It is a truism to say that infill development in Oregon is fraught and expensive. This is apparently not lost on the Legislature, which over the past four years has enacted a number of laws to reduce local permitting barriers on infill projects in an attempt to provide for more affordable and middle-income housing. Nowadays a number of new tools are available: these include a recently-strengthened requirement that local governments impose only “clear and objective” standards for housing development (the “Needed Housing Rule”), requirements for local governments to allow accessory dwellings in single-family zones, and most notably, HB 2001’s requirement that all residential zoning allow some level of “middle housing.”

Although these laws help make middle housing possible, they have done little to make economically feasible the infill projects necessary to build middle housing. Now entering the fray is Senate Bill 458, which if enacted would alleviate one of HB 2001’s most glaring omissions: it would allow middle housing units to be more readily occupant-owned by allowing the land underneath middle housing units to be more readily subdivided. And SB 458 purports to make these types of subdivisions relatively fast and efficient.

More than 20 years before Salem’s recent efforts to curb municipalities’ limitations on middle-housing development, the Legislature created a much-heralded but ultimately little-used (and even less loved) process for “expediting” land divisions, appropriately known as the “expedited land division” or “ELD” process. The essence of expedited land divisions was a 63-day deadline for local governments to issue an approval on a complete application, elimination of any initial review hearing and limiting appeals to a hearings officer instead of a municipal council, and exclusion of the decision from the jurisdiction of the Oregon Land Use Board of Appeals. Unfortunately, ELDs are now only useful in a narrow range of development circumstances, remain seldom used by developers and poorly understood by local government staff, and are even less promoted by the latter.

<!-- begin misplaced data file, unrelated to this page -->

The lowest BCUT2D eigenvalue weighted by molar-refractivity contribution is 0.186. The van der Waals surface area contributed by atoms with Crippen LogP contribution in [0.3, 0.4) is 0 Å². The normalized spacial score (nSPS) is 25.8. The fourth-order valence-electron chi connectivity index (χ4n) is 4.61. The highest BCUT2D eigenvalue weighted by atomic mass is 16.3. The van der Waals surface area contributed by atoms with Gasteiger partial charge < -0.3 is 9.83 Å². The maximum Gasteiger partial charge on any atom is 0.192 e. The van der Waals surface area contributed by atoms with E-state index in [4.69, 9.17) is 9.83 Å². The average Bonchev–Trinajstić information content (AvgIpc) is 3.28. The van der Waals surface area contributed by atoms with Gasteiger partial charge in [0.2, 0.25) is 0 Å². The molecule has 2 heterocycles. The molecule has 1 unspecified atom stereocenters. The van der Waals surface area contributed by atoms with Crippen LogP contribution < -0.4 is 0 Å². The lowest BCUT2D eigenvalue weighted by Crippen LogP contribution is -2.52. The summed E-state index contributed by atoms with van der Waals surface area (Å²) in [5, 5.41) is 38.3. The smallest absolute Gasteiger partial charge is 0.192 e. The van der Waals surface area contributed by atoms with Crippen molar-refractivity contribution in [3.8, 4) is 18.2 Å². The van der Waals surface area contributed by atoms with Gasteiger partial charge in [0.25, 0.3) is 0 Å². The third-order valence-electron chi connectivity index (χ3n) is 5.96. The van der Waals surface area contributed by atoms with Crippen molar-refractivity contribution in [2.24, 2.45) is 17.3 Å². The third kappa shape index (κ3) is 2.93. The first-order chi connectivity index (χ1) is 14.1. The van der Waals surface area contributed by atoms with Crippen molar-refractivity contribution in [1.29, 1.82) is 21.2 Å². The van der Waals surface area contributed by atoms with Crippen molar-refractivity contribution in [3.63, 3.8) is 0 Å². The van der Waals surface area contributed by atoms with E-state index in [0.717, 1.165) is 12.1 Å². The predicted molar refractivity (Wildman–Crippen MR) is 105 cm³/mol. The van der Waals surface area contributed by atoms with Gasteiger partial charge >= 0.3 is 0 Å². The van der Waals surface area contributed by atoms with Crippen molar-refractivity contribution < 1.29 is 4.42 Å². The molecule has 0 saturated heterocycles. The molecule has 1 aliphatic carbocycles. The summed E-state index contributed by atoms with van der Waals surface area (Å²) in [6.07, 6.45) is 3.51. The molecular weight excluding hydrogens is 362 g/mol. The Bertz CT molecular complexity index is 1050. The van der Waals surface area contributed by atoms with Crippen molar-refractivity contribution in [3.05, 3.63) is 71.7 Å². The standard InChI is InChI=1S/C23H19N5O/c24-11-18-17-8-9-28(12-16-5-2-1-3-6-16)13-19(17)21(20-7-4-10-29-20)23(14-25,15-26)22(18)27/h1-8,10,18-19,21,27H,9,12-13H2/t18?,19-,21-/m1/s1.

This year’s Senate Bill 458 might just give both HB 2001 and the ELD process much-needed shots in their respective arms. Promoters intend that SB 458 will streamline land divisions necessary to allow HB 2001’s duplexes, triplexes, quadplexes, cottage clusters, and townhouses to be built on separate lots and thus, owner-occupied. SB 458 would also allow builders to apply for building permits and a middle-housing ELD at the same time, reducing the two-stage permitting process inherent in other types of subdivisions.

If enacted, SB 458 would not significantly alter the old ELD process but would impose a specific set of criteria that, if met, would require a local government to approve ELDs for qualifying middle housing projects. Specifically, SB 458 would limit the ability of local governments to use their own code criteria as barriers to development, notably prohibiting them from imposing separate vehicle access or frontage requirements, which are so often the third rail for infill land divisions.

SB 458 is in its final form and was approved by the Legislature on May 17. It has heavy bipartisan support and the Governor is likely to sign it. This will undoubtedly be followed by a period of trial and error as the first applications reach cities’ planning counters, but given the state’s structural—and largely self-inflicted—housing shortage, one certainly hopes it will have its intended effect.

This article summarizes aspects of the law, it does not constitute legal advice. For legal advice for your situation, you should contact an attorney.

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